In today’s global climate, cities and their convention bureaus are fighting for a share of an ever-shrinking market. Even without political mayhem, business travel is dramatically reduced or becomes almost non-existent during economic recessions while competition grows more intense. Destinations respond by competing with their attractions and airfares, but also with state-of-the-art convention facilities and meeting amenities. Arizona has long assumed that our most unique attribute, our warm climate, will win the day. In fact, that’s not true. In this competitive environment, our warm weather puts us in competition with every warm weather destination in the U.S. and, sometimes, even the world.
The Governor’s office should be available to the industry to explore how the State can assist in promoting Arizona as a premiere destination for conventions and meetings. AOT should work closely with the CVBs to create effective programming, messaging and materials that leverage talents and revenues to make Arizona once again a desirable meeting destination. This effort would reach out to both international and domestic markets.
Like the meetings market, leisure travel has been impacted by unemployment, mortgage woes and disappearing retirement savings. From 2008 to 2009, the Arizona Office of Tourism reported a 10.2 percent decline in travel spending. Travel-generated employment decreased by 5.7 percent. Total state and local tax receipts generated by travel spending declined by 8.1 percent, and visitation in Arizona decreased by 7.5 percent. U.S. travel, by comparison, dropped 5.8 percent during this period. (For more details see Arizona Travel Impacts 1998-2009 July 2010, published by the Arizona Office of Tourism).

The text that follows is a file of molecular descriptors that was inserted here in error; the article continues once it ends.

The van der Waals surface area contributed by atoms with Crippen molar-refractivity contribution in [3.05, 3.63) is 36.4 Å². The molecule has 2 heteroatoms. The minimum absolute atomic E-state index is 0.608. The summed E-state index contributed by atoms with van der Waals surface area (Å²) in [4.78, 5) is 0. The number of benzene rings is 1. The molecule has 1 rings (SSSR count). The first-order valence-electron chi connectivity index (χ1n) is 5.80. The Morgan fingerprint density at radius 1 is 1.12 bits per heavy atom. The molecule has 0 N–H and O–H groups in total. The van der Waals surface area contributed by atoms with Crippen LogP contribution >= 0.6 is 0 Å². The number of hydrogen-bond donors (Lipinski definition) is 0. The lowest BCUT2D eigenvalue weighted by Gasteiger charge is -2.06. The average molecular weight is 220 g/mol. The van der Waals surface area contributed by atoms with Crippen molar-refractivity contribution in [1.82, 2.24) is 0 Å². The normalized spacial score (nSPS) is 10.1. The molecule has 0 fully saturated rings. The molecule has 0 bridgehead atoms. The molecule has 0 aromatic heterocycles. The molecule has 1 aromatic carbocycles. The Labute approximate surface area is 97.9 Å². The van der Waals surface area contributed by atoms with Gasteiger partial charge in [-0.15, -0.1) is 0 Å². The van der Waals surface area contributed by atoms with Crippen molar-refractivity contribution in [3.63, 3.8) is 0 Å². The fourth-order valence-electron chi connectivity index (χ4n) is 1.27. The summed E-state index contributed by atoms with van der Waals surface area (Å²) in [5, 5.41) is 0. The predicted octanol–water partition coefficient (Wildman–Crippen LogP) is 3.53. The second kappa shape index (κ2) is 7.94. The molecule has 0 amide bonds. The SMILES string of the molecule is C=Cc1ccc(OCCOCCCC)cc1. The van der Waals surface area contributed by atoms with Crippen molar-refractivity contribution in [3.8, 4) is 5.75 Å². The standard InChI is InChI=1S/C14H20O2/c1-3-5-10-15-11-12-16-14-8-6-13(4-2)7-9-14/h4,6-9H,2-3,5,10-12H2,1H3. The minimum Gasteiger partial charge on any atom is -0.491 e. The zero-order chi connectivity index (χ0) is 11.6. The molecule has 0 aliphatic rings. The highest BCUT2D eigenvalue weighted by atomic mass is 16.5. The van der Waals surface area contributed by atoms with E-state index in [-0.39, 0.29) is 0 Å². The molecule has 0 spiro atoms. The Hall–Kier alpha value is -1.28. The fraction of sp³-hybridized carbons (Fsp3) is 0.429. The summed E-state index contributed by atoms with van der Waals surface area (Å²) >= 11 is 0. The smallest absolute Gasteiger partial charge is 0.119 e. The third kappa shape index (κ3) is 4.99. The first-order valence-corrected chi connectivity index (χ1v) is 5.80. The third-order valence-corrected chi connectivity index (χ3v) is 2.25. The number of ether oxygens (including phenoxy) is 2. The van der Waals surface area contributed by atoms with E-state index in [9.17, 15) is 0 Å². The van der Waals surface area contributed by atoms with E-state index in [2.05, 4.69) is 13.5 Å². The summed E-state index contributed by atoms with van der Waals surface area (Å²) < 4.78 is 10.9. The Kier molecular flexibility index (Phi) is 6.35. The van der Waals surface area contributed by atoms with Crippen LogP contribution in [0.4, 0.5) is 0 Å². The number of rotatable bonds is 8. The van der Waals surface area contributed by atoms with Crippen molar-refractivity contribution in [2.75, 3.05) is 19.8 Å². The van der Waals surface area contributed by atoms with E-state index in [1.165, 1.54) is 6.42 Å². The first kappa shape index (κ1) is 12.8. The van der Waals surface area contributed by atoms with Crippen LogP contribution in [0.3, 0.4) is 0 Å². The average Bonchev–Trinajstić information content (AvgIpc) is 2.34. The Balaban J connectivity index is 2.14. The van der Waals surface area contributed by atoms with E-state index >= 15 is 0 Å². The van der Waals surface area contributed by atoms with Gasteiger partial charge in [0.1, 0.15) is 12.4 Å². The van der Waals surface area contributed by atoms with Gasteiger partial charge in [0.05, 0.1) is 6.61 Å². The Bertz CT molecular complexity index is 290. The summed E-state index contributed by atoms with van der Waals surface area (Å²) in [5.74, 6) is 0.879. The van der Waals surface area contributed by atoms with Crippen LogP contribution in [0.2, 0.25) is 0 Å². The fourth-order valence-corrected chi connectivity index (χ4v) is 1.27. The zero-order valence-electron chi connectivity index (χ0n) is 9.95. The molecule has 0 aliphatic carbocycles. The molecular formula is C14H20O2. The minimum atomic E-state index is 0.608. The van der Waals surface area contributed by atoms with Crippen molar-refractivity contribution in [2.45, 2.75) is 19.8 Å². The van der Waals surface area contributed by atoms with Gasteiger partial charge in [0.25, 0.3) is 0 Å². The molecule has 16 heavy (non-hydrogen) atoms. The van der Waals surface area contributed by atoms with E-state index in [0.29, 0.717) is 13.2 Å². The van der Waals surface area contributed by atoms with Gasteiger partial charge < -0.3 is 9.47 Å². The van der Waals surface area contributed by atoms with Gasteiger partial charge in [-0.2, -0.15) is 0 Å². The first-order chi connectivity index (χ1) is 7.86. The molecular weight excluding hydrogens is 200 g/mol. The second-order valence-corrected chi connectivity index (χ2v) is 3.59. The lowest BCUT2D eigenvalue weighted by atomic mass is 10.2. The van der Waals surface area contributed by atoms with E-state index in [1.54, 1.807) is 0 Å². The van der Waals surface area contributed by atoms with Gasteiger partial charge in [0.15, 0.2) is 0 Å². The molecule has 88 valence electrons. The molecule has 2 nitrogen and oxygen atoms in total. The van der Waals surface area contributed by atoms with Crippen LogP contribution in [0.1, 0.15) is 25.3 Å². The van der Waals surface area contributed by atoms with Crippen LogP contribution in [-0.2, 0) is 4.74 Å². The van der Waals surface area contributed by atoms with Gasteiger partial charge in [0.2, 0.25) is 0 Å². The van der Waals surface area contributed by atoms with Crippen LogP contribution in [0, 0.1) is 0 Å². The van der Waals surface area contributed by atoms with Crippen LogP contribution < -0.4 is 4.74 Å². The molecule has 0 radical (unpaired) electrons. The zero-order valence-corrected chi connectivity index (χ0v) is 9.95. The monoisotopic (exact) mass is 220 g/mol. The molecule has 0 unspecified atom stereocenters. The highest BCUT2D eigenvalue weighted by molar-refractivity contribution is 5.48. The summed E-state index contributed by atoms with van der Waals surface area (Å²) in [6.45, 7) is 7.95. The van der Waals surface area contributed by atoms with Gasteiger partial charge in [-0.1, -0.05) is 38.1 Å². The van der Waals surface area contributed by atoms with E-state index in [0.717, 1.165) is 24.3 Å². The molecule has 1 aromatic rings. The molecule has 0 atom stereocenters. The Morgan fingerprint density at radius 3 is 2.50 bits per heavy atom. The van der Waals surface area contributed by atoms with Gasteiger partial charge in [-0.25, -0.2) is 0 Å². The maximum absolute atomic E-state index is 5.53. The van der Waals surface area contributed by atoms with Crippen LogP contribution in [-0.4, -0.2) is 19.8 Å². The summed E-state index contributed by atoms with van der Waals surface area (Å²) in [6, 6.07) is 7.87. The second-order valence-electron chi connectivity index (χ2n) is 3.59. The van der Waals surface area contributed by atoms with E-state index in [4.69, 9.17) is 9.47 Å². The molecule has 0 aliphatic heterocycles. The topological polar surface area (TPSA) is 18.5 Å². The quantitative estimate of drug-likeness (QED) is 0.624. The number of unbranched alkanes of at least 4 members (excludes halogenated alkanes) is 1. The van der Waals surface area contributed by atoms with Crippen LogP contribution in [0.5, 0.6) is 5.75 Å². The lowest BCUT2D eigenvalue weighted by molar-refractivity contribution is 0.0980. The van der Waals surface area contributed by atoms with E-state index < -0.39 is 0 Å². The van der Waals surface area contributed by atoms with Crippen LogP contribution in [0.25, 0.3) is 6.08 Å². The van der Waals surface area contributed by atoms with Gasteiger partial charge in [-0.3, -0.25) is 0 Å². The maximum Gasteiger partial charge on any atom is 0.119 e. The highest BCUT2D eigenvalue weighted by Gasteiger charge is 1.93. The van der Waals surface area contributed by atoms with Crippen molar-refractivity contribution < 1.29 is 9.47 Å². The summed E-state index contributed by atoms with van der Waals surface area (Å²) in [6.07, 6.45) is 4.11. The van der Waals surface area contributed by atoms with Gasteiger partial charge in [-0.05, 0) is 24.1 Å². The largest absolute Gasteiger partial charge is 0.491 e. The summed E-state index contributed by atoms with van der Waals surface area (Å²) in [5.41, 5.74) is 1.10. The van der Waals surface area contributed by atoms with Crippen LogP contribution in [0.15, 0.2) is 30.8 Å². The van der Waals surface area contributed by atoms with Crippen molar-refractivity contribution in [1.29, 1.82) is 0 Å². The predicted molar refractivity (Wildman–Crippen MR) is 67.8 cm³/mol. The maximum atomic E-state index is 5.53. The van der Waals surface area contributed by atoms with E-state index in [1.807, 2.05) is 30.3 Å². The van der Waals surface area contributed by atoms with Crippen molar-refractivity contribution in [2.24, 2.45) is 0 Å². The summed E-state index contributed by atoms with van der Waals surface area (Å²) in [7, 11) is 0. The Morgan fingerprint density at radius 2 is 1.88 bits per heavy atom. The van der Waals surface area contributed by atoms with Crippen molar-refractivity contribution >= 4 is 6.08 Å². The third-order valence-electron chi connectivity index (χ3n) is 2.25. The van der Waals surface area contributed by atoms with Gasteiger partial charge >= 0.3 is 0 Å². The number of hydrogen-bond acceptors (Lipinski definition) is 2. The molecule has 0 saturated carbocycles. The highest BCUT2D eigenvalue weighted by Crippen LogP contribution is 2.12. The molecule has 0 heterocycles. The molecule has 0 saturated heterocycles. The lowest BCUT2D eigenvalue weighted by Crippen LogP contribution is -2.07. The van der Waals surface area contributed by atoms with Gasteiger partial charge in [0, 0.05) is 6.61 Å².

Creating Tomorrow’s Tourism Jobs
Arizona’s universities have good educational programs in place that support the tourism, recreation and hospitality industries. These programs can be vital to build tomorrow’s job force. We know that the scalability of tourism offers a unique array of opportunities for employment, from management on a global scale to entrepreneurial sales and service and we can leverage these opportunities through educational programs.
Bringing back pride in Arizona
Tourism helps us preserve our history and our culture. When we show our state to visitors, we show the best of ourselves – our Native American culture, grand canyons, mountain parks, art galleries and museums, golf courses, spas, resorts, attractions and shopping. In doing so, we feel proud to be Arizonans.
CHILDREN'S HEALTH CARE
This year, Arizona was the only state in the nation to refuse federal State Children’s Health Insurance Program (SCHIP) money. In a decision that defies logic, Arizona taxpayers almost lost out on a four-to-one match in federal funds. Over 36,000 low income Arizona kids almost lost their health insurance. And thousands of Arizona families faced unnecessary trips to the emergency room and lost time from work to care for sick children. Terry Goddard won’t make that mistake. He’ll fight to protect Arizona families by keeping more kids insured, healthy and out of emergency rooms. He’ll make sure Arizona taxpayers receive their fair share of federal tax dollars. And he will never endanger the health of our children to make political points.